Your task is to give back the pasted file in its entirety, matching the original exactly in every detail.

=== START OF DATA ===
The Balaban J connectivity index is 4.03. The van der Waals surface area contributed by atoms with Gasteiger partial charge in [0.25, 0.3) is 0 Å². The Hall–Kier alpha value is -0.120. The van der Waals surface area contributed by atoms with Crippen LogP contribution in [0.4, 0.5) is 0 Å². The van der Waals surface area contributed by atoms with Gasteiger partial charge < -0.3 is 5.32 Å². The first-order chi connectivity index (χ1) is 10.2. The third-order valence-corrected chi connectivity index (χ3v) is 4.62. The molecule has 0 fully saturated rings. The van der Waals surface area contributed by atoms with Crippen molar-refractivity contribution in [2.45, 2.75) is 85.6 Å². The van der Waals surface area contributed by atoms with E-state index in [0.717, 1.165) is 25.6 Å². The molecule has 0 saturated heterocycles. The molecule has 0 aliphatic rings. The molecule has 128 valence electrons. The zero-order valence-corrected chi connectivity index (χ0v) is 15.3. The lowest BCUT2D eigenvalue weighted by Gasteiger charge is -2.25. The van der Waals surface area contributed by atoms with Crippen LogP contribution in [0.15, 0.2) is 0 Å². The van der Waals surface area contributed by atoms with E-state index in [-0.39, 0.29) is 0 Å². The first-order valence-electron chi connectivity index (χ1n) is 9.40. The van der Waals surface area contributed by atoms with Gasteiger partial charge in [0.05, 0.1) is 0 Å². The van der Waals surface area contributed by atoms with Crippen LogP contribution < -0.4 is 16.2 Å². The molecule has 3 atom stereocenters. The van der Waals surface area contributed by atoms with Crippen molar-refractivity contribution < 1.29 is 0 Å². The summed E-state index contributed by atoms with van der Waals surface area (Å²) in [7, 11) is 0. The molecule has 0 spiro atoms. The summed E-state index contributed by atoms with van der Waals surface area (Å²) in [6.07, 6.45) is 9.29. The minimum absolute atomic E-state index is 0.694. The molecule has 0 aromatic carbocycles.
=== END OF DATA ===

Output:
The Balaban J connectivity index is 4.03. The van der Waals surface area contributed by atoms with Gasteiger partial charge in [0.25, 0.3) is 0 Å². The Hall–Kier alpha value is -0.120. The van der Waals surface area contributed by atoms with Crippen LogP contribution in [0.4, 0.5) is 0 Å². The van der Waals surface area contributed by atoms with Gasteiger partial charge < -0.3 is 5.32 Å². The first-order chi connectivity index (χ1) is 10.2. The third-order valence-corrected chi connectivity index (χ3v) is 4.62. The molecule has 0 fully saturated rings. The van der Waals surface area contributed by atoms with Crippen molar-refractivity contribution in [2.45, 2.75) is 85.6 Å². The van der Waals surface area contributed by atoms with E-state index in [0.717, 1.165) is 25.6 Å². The molecule has 0 saturated heterocycles. The molecule has 0 aliphatic rings. The molecule has 128 valence electrons. The zero-order valence-corrected chi connectivity index (χ0v) is 15.3. The lowest BCUT2D eigenvalue weighted by Gasteiger charge is -2.25. The van der Waals surface area contributed by atoms with Crippen LogP contribution in [0.15, 0.2) is 0 Å². The van der Waals surface area contributed by atoms with E-state index in [-0.39, 0.29) is 0 Å². The first-order valence-electron chi connectivity index (χ1n) is 9.40. The van der Waals surface area contributed by atoms with Gasteiger partial charge in [0.05, 0.1) is 0 Å². The van der Waals surface area contributed by atoms with Crippen LogP contribution < -0.4 is 16.2 Å². The molecule has 3 atom stereocenters. The van der Waals surface area contributed by atoms with Crippen molar-refractivity contribution < 1.29 is 0 Å². The summed E-state index contributed by atoms with van der Waals surface area (Å²) in [7, 11) is 0. The molecule has 0 spiro atoms. The summed E-state index contributed by atoms with van der Waals surface area (Å²) in [6.07, 6.45) is 9.29. The minimum absolute atomic E-state index is 0.694. The molecule has 0 aromatic carbocycles.